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OOP

Object-oriented programming (OOP) is a style of programming that focuses on using objects to design and build applications. Think of an object as a model of the concepts, processes, or things in the real world that are meaningful to your application.  These objects would work together (and with many other objects) to provide the functionality that you want your project management application to have.
 
ActionScript 3 is an object-oriented language. Almost everything you will need to build an application using ActionScript 3 is an object—Sprite, MovieClip, TextField, Array, and the like. Understanding objects and knowing how to work with them is key to developing any application using ActionScript 3. This article is the first of many that will focus on object-oriented programming concepts within ActionScript 3. In it, you will learn what an object is, what a class is, how to instantiate an object, and how to work with objects using dot notation.

Object-Oriented Programming (OOP) is a type of programming added to php5 that makes building complex, modular and reusable web applications that much easier.
The two main important part of OOP are:
i) Class
ii) Object
These are the important parts for writing the OOP programs.

i>Class:

A class is the blueprint of an object. A class is simply a representation of a type of object. You can think of a class as a template for making many instances of the same kind (or class) of the object.
The class is composed of normally three things:
a)A name
b)attributes
c)methods

ii>Objects:

Objects are the instance of a class. An individual instance of the data structure defined by a class. Object is that thing that can perform a related activity.

Examples of Class and Objects:

1.Creating Class
<?php

class CalculateSum{ // Creating Class

//defining member properties
public $sum = 0.5;

//method
public function calculate($a,$b){
//Accessing properties inside the class
//$this-> yo class vitra ko
$this->sum = $a + $b ;
}

}

?>
2.Object in PHP
<?php

require ‘Calculate.php’;

//Declaring an object for class Calculate
$obj = new Calculate();

//accessing method through outside class
$obj->sum(20,30);
//accessing properties through outside class
echo ‘the sum is ‘.$obj->result.'<br>’;
?>

Objects

In programming terms, an object is a self-contained component that contains properties and methods needed to make a certain type of data useful. An object’s properties are what it knows and its methods are what it can do. The project management application mentioned above had a status object, a cost object, and a client object, among others. One property of the status object would be the current status of the project. The status object would have a method that could update that status. The client object’s properties would include all of the important details about the client and its methods would be able to change them. The cost object would have methods necessary to calculate the project’s cost based on hours worked, hourly rate, materials cost, and fees.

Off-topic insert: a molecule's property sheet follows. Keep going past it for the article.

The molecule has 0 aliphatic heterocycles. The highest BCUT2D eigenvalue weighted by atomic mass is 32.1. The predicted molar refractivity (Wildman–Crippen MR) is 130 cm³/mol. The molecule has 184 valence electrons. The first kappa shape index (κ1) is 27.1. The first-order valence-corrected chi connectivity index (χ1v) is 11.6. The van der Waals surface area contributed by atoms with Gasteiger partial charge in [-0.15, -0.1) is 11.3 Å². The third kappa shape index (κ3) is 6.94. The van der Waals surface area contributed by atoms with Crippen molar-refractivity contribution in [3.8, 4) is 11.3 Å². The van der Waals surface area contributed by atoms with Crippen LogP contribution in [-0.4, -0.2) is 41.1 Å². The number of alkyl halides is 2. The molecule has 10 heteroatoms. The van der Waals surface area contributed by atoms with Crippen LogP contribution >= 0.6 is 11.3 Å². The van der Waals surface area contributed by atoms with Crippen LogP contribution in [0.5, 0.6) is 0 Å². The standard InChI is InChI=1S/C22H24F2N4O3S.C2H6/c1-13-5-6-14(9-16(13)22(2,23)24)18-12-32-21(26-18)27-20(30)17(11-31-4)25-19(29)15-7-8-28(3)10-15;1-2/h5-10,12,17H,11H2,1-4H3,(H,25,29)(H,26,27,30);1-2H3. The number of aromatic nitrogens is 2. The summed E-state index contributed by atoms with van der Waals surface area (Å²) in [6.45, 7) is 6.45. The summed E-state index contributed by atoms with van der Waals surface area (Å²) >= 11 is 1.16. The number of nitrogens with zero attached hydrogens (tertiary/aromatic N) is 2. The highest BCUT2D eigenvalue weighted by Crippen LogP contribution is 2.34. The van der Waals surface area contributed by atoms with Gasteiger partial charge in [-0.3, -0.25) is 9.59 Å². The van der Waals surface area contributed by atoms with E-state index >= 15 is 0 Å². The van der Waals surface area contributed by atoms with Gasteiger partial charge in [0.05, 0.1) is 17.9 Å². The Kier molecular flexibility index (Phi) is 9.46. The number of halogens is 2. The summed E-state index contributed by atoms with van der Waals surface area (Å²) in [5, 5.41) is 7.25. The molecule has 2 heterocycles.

For particular operations to be standardized across different types of objects. You will learn more about these important capabilities in Object-oriented concepts: Encapsulation.
 
Objects are the fundamental building blocks of applications from an object-oriented perspective. You will use many objects of many different types in any application you develop. Each different type of object comes from a specific class of that type.

Classes, instances, and instantiation

class is a blueprint or template or set of instructions to build a specific type of object. Every object is built from a class. Each class should be designed and programmed to accomplish one, and only one, thing. (You’ll learn more about the Single Responsibility Principle in Object-oriented programming concepts: Writing classes.) 
 
Think about classes, instances, and instantiation like baking a cake. A class is like a recipe for chocolate cake. The recipe itself is not a cake.  That edible cake is an instance of the chocolate cake class.
 
Author
Yashu Sthapit

it's me...........

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